EMX Quad European Championship:
Saar dominance is thwarted by re-ignited Tvaraen
Second seasonal round for the EMX Quad European Championship. The race took place in Loket, in the Czech Republic.
As has been the case throughout much of the previous two seasons, Saar grabbed an early lead, with Tvaraen in second place and a flying Jan Brhel in third. This, however, was very short-lived as a mistake by Tvaraen saw Brhel take punishment, and crash out of podium contention, a great shame to what would have been a promising showing from the young Czech. Cappuccio used this to his advantage, and soon found himself in second place, being hounded by a resurgent Tvaraen, who had fell-victim to the red mist. Tvaraen swiftly passed Cappuccio and, with one goal in mind and adrenaline coursing through his veins, soon set about devouring the five-second advantage that Saar had built up in the meantime. Halfway into proceedings, and Tvaraen was right with Saar, almost riding pillion in fact! Soon enough, it became evident that Tvaraen was much stronger in the first quarter of the lap, with Saar managing to edge away in the remainder of the lap. Despite this, Tvaraen made a daring move for the lead, using a line that no one else throughout any of the sessions had sampled and, quite literally, jumped into the lead. Saar responded by clinging onto his rear fender for the remainder of the race. While this dramatic and frantic action was taking place up front, Cappuccio was feeling the pressure of Rik Haverdil and Joakim Granli, neither of which wanted to relinquish the final podium spot. With just two laps reamining, Saar once again took up the running, and led Tvaraen for all of half a lap, before Tvaraen found an opening, and placed his Yamaha firmly in the lead once more. Such was the pace of the diving duo that, by race end, they had built up an enormous 59-second advantage over Cappuccio!
Across the line they came, and after 25 minutes +2 laps of racing, all that separated Tvaraen from Saar was +0.444! In parc ferme after their incredible battle, their full respect for one another was proudly on display, as they shook hands and embraced after one of the greatest Quad races seen in the European championship. Cappuccio would join them on the podium, after fending off the challenges of Haverdil and Granli.
Early in the race, it was once again Saar and Tvaraen fighting for the lead, with the remainder of the pack vying for the final podium position, right from the get go. Saar’s holeshot placed him perfectly ahead of Tvaraen, and he managed to fend off the hard-charging Norwegian for the first half of the race. Haverdil found himself in third place, with Cappuccio, Granli and Roks for close company. Brhel and Sansom were both, unfortunately, absent from this race. Brehl had suffered injury to his shoulder and elbow in the incident in race 1, and Sansom had called it a day and gone back home. At mid-race distance, a slight mistake from Saar saw him lose the lead, and instead find himself five seconds behind Tvaraen; a gap that he would not close throughout the latter half of the race. Haverdil made a small mistake at the same time in the race, and this saw him drop down to fifth place, behind Roks and Granli. The battle for the final podium battle was a fierce one, and the pressure was soon evident as Granli found himself upside-down in the dirt and, therefore, out of podium contention. In the closing stages of the race, Haverdil seemed to have had a second-wind, as he found a space, and slotted himself back infront of Roks, a position he would not relinquish for the remaining portion of this second encounter. Tvaraen claimed victory, his second of the weekend, by an astonishing margin of over 20 seconds, ahead of a despondant Saar, and a beaming Haverdil. Further down the order, Granli managed to secure a top 10 finish after his unforced error, behind local rider Jakub Kostelecky.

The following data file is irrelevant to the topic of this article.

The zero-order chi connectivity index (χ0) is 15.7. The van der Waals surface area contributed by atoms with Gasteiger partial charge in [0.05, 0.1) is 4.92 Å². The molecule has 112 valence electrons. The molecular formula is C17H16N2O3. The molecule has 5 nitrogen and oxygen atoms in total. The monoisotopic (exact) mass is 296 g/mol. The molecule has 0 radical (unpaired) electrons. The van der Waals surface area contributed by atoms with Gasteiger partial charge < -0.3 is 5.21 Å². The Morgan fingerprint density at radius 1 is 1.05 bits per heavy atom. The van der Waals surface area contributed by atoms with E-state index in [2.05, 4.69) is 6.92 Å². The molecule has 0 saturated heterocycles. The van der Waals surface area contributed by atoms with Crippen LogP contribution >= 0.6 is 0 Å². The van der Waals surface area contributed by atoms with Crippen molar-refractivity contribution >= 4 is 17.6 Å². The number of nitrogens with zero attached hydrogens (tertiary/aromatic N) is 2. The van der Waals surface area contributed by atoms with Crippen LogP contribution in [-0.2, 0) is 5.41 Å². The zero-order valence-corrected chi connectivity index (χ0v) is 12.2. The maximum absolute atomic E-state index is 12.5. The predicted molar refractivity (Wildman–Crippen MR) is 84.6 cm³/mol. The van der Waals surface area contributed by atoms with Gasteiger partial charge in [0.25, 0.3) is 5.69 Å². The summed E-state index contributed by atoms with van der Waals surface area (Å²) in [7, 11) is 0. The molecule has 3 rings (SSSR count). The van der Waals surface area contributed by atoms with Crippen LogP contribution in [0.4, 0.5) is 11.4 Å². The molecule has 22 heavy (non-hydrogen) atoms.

The big question for the EMX Quad European Championship, prior to the third and final race getting underway, was can Tvaraen take a clean sweep? Could he be the fastest qualifier, and win all three races? Well, 25 minutes + 2 laps of frantic action would soon give us our answer. Once again, the holeshot went to Saar, with Haverdil ahead of Tvaraen, as they hit the rolling jumps for the first time. Tvaraen soon deposed the CRQF rider to claim second place, and attempt to track down the Estonian. Further down the order, we had an enthralling battle for ninth place, consisting of Kasper, Roks, Tucek, Granli and Kostelecky, which would rage on for the duration of this final race. Tucek would eventually lose a couple of positions, as a result of a small mistake towards the top end of the circuit. The Honda rider soon regrouped, and put up a great challenge in his charge up the timing screen, however, it was to no avail as Kasper and Roks had managed to put a considerable margin between themselves, and the rest of the group. Back at the front, Saar was back to his unstoppable self, opening up the gap over Tvaraen who, despite his best efforts, could not overcome the 20+ second deficit that was now between him and Saar. The battle for fourth place was a relatively lonely one, however, still as exciting as ever, with Haverdil defending fourth place from Cappuccio, all the way up to the flag. The young German proving once again, that he has the speed to fight for the top five, as well as the podium placings. Greeting the chequered flag, to take the win for the first time this weekend, was the 4-time European champion, and this meant that his collective sum of 69 points was enough to claim 2nd overall in the results. Tvaraen came across the line in a respectable second place, and this saw him edge Saar out of the gold-medal position, with a total of 72 points. We saw three different riders finish third place in the races, and this time it was Gwiazda who claimed 20 points.
1. Christopher Tvaraen
2. Kevin Saar
3. Rik Haverdil